Monday, June 20, 2011

Discerning God's presence in a secular society


A month ago, I attended Evensong on a Wednesday at Winchester Cathedral. The Cathedral has a daily schedule of services that features Holy Eucharist and morning and evening prayer. About 60 people were present that evening, in addition to six vested clergy, twenty-two paid choristers, two vergers, and the organist. The size and apparently youthful (anybody without gray hair!) congregation impressed me. The service was beautiful and well-conducted in a place in which Christians have prayed daily for over 1000 years.



The second reading was Jesus’ parable of flood waters washing away a house built without a foundations while a house built on stone stood strong against the ravages of weather (Luke 6:47-49). Sitting in a choir stall that monks had once occupied, aware of the plunge in housing prices that had devastated many in both the United States and the United Kingdom, the warning not to construct one’s life on sand had special poignancy. Gazing at the magnificent stone work that still stood strong, with exposed beams high overhead evocative of a ship’s framing (perhaps because I’m a former naval chaplain and like the image of the church as the ark of our salvation), the injunction to build on stone also had a special emotional power.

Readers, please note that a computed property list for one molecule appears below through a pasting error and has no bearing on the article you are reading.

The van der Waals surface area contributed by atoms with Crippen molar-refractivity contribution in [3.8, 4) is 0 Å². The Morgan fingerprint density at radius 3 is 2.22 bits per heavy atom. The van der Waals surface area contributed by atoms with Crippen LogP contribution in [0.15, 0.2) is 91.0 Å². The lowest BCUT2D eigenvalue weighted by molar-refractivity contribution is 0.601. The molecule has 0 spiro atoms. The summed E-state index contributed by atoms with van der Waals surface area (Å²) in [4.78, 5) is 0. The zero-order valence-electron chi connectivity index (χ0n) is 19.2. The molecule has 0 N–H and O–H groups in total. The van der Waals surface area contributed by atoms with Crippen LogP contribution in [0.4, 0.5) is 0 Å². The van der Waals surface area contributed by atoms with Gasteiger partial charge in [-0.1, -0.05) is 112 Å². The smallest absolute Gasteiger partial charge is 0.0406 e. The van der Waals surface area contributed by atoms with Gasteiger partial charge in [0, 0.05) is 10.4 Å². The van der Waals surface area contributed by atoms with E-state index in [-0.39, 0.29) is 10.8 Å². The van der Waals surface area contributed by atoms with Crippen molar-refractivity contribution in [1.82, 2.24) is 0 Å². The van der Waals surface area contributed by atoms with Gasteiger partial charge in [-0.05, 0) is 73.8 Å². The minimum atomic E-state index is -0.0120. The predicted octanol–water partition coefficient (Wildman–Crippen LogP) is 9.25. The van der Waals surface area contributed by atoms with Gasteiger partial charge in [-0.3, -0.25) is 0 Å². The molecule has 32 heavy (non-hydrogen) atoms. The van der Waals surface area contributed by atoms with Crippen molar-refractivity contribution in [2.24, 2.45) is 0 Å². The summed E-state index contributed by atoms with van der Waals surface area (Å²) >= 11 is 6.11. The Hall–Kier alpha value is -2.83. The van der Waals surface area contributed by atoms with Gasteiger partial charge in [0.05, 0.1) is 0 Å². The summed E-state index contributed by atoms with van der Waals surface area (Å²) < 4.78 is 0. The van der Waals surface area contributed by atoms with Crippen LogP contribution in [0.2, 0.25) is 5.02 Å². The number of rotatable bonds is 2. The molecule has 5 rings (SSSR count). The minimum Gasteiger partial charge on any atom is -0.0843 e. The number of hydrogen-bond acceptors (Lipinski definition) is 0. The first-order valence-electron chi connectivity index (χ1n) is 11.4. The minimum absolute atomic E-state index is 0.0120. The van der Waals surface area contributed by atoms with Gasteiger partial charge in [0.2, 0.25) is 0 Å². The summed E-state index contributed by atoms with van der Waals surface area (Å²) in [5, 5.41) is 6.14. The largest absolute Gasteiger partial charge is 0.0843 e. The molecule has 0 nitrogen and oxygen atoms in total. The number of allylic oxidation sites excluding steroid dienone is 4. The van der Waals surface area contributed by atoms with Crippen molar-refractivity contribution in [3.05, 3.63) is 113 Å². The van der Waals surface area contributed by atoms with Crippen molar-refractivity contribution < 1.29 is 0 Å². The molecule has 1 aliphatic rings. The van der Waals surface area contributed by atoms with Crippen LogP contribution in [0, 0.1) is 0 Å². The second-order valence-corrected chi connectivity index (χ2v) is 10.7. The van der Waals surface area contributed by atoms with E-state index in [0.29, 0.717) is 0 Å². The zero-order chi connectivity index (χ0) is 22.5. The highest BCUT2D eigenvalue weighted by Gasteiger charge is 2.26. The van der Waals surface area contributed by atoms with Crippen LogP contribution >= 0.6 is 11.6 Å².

Then the officiant announced that the chaplain and several students from a local college were present with family members, this being their graduation week. So much for hoping that a revitalized Christianity had established a toehold in Winchester! I did give thanks that the chaplaincy had sufficiently engaged at least a large handful of students such that those students would attend Evensong with their families. In the States, it is easy to forget how secular Europe has become and how marginalized the Church of England is.